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Hill and marginal grazings
Clearance for livestock
Sheep, shelters etc
main image Mayshiel, East Lothian
Large parts of the Scottish Uplands were once occupied as summer pastures. These were identified by the Scots term 'shieling' and the Gaelic 'airidh'. These words gave rise to place names ending in -shiel and -ary.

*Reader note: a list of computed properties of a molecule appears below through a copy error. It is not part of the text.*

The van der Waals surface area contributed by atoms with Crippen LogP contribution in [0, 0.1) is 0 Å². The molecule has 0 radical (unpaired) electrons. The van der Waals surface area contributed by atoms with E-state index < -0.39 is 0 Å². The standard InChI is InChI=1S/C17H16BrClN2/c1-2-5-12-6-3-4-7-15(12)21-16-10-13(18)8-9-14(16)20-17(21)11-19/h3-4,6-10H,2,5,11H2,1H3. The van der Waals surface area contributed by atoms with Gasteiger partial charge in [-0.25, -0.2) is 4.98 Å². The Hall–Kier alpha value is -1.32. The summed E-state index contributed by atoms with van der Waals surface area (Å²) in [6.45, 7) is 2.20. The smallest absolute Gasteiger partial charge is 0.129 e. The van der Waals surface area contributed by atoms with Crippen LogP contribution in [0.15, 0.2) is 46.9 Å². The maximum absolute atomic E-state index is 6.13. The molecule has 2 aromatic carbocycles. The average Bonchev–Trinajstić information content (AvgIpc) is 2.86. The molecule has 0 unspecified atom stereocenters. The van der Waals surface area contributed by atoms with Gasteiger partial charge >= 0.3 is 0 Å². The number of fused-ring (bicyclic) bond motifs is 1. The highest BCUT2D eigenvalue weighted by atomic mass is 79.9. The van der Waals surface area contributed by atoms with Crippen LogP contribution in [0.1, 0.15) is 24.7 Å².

Mayshiel was a shieling ground belonging to the Priory of May, on the Isle of May in the Firth of Forth. After the Reformation, it became a secular property and has been the permanent base for a farm for several centuries.

Summer grazings in the form of commons continued to occupy parts of the Uplands until the 19th century, thus delaying the need to protect growing crops through enclosures.

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